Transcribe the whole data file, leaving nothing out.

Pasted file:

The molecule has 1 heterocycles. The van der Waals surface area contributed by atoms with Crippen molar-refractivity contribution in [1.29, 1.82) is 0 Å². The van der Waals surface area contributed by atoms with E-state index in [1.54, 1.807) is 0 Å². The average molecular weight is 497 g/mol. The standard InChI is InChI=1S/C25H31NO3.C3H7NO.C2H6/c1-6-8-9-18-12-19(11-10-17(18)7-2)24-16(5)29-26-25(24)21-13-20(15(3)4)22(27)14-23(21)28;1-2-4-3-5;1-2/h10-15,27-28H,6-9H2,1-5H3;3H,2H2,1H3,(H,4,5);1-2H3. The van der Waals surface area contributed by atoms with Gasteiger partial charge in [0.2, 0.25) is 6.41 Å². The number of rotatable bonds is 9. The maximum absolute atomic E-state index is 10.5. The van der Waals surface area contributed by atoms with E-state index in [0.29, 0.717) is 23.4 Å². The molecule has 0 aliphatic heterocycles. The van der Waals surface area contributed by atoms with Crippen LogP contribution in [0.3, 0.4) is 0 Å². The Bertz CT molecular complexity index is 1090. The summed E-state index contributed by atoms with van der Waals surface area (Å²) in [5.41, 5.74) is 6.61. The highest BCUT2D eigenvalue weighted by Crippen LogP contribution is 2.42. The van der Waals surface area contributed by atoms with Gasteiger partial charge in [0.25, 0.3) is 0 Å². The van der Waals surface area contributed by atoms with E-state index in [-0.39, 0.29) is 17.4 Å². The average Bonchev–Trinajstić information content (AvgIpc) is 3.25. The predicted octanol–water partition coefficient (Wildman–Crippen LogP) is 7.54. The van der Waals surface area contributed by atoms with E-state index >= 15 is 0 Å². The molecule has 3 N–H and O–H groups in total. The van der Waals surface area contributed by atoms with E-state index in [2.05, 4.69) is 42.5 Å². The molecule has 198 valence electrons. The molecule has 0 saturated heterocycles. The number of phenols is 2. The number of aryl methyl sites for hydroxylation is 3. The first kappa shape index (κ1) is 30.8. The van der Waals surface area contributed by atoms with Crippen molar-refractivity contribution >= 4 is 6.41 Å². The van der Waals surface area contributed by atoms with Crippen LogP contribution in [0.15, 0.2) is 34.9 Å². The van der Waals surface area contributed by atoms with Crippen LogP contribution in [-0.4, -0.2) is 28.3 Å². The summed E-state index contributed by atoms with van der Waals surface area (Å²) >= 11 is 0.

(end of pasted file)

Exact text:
The molecule has 1 heterocycles. The van der Waals surface area contributed by atoms with Crippen molar-refractivity contribution in [1.29, 1.82) is 0 Å². The van der Waals surface area contributed by atoms with E-state index in [1.54, 1.807) is 0 Å². The average molecular weight is 497 g/mol. The standard InChI is InChI=1S/C25H31NO3.C3H7NO.C2H6/c1-6-8-9-18-12-19(11-10-17(18)7-2)24-16(5)29-26-25(24)21-13-20(15(3)4)22(27)14-23(21)28;1-2-4-3-5;1-2/h10-15,27-28H,6-9H2,1-5H3;3H,2H2,1H3,(H,4,5);1-2H3. The van der Waals surface area contributed by atoms with Gasteiger partial charge in [0.2, 0.25) is 6.41 Å². The number of rotatable bonds is 9. The maximum absolute atomic E-state index is 10.5. The van der Waals surface area contributed by atoms with E-state index in [0.29, 0.717) is 23.4 Å². The molecule has 0 aliphatic heterocycles. The van der Waals surface area contributed by atoms with Crippen LogP contribution in [0.3, 0.4) is 0 Å². The Bertz CT molecular complexity index is 1090. The summed E-state index contributed by atoms with van der Waals surface area (Å²) in [5.41, 5.74) is 6.61. The highest BCUT2D eigenvalue weighted by Crippen LogP contribution is 2.42. The van der Waals surface area contributed by atoms with Gasteiger partial charge in [0.25, 0.3) is 0 Å². The van der Waals surface area contributed by atoms with E-state index in [-0.39, 0.29) is 17.4 Å². The average Bonchev–Trinajstić information content (AvgIpc) is 3.25. The predicted octanol–water partition coefficient (Wildman–Crippen LogP) is 7.54. The van der Waals surface area contributed by atoms with E-state index >= 15 is 0 Å². The molecule has 3 N–H and O–H groups in total. The van der Waals surface area contributed by atoms with E-state index in [2.05, 4.69) is 42.5 Å². The molecule has 198 valence electrons. The molecule has 0 saturated heterocycles. The number of phenols is 2. The number of aryl methyl sites for hydroxylation is 3. The first kappa shape index (κ1) is 30.8. The van der Waals surface area contributed by atoms with Crippen molar-refractivity contribution >= 4 is 6.41 Å². The van der Waals surface area contributed by atoms with Crippen LogP contribution in [0.15, 0.2) is 34.9 Å². The van der Waals surface area contributed by atoms with Crippen LogP contribution in [-0.4, -0.2) is 28.3 Å². The summed E-state index contributed by atoms with van der Waals surface area (Å²) >= 11 is 0.